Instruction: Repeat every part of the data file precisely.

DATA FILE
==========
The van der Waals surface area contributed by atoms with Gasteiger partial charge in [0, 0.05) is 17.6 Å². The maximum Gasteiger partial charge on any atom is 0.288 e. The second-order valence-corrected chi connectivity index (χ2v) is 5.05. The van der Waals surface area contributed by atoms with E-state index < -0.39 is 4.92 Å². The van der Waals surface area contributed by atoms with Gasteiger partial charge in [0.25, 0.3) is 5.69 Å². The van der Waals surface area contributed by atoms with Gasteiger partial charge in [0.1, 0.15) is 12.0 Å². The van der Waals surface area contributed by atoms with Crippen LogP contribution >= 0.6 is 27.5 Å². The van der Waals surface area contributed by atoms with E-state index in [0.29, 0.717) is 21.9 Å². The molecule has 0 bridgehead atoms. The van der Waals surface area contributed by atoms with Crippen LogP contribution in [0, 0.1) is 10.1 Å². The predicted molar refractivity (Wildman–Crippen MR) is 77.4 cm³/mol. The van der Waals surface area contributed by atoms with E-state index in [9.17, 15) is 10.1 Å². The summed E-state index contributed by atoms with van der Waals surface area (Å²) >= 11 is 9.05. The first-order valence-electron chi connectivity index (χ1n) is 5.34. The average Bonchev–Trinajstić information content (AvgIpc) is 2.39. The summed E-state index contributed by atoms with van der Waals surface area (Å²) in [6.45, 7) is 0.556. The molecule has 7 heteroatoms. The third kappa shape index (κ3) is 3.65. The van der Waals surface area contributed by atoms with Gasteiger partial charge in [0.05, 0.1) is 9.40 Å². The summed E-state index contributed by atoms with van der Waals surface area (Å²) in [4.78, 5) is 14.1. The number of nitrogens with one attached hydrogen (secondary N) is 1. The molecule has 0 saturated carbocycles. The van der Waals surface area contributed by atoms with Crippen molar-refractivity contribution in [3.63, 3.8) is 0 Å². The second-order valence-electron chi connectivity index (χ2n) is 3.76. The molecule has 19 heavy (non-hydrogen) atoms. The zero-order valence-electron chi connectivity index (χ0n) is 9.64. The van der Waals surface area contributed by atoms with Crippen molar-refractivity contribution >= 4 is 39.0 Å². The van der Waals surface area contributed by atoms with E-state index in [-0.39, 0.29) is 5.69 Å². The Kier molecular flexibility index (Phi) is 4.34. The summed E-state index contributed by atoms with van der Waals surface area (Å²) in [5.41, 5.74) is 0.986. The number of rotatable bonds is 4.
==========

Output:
The van der Waals surface area contributed by atoms with Gasteiger partial charge in [0, 0.05) is 17.6 Å². The maximum Gasteiger partial charge on any atom is 0.288 e. The second-order valence-corrected chi connectivity index (χ2v) is 5.05. The van der Waals surface area contributed by atoms with E-state index < -0.39 is 4.92 Å². The van der Waals surface area contributed by atoms with Gasteiger partial charge in [0.25, 0.3) is 5.69 Å². The van der Waals surface area contributed by atoms with Gasteiger partial charge in [0.1, 0.15) is 12.0 Å². The van der Waals surface area contributed by atoms with Crippen LogP contribution >= 0.6 is 27.5 Å². The van der Waals surface area contributed by atoms with E-state index in [0.29, 0.717) is 21.9 Å². The molecule has 0 bridgehead atoms. The van der Waals surface area contributed by atoms with Crippen LogP contribution in [0, 0.1) is 10.1 Å². The predicted molar refractivity (Wildman–Crippen MR) is 77.4 cm³/mol. The van der Waals surface area contributed by atoms with E-state index in [9.17, 15) is 10.1 Å². The summed E-state index contributed by atoms with van der Waals surface area (Å²) >= 11 is 9.05. The first-order valence-electron chi connectivity index (χ1n) is 5.34. The average Bonchev–Trinajstić information content (AvgIpc) is 2.39. The summed E-state index contributed by atoms with van der Waals surface area (Å²) in [6.45, 7) is 0.556. The molecule has 7 heteroatoms. The third kappa shape index (κ3) is 3.65. The van der Waals surface area contributed by atoms with Gasteiger partial charge in [0.05, 0.1) is 9.40 Å². The summed E-state index contributed by atoms with van der Waals surface area (Å²) in [4.78, 5) is 14.1. The number of nitrogens with one attached hydrogen (secondary N) is 1. The molecule has 0 saturated carbocycles. The van der Waals surface area contributed by atoms with Crippen molar-refractivity contribution in [3.63, 3.8) is 0 Å². The second-order valence-electron chi connectivity index (χ2n) is 3.76. The molecule has 19 heavy (non-hydrogen) atoms. The zero-order valence-electron chi connectivity index (χ0n) is 9.64. The van der Waals surface area contributed by atoms with Crippen molar-refractivity contribution >= 4 is 39.0 Å². The van der Waals surface area contributed by atoms with E-state index in [-0.39, 0.29) is 5.69 Å². The Kier molecular flexibility index (Phi) is 4.34. The summed E-state index contributed by atoms with van der Waals surface area (Å²) in [5.41, 5.74) is 0.986. The number of rotatable bonds is 4.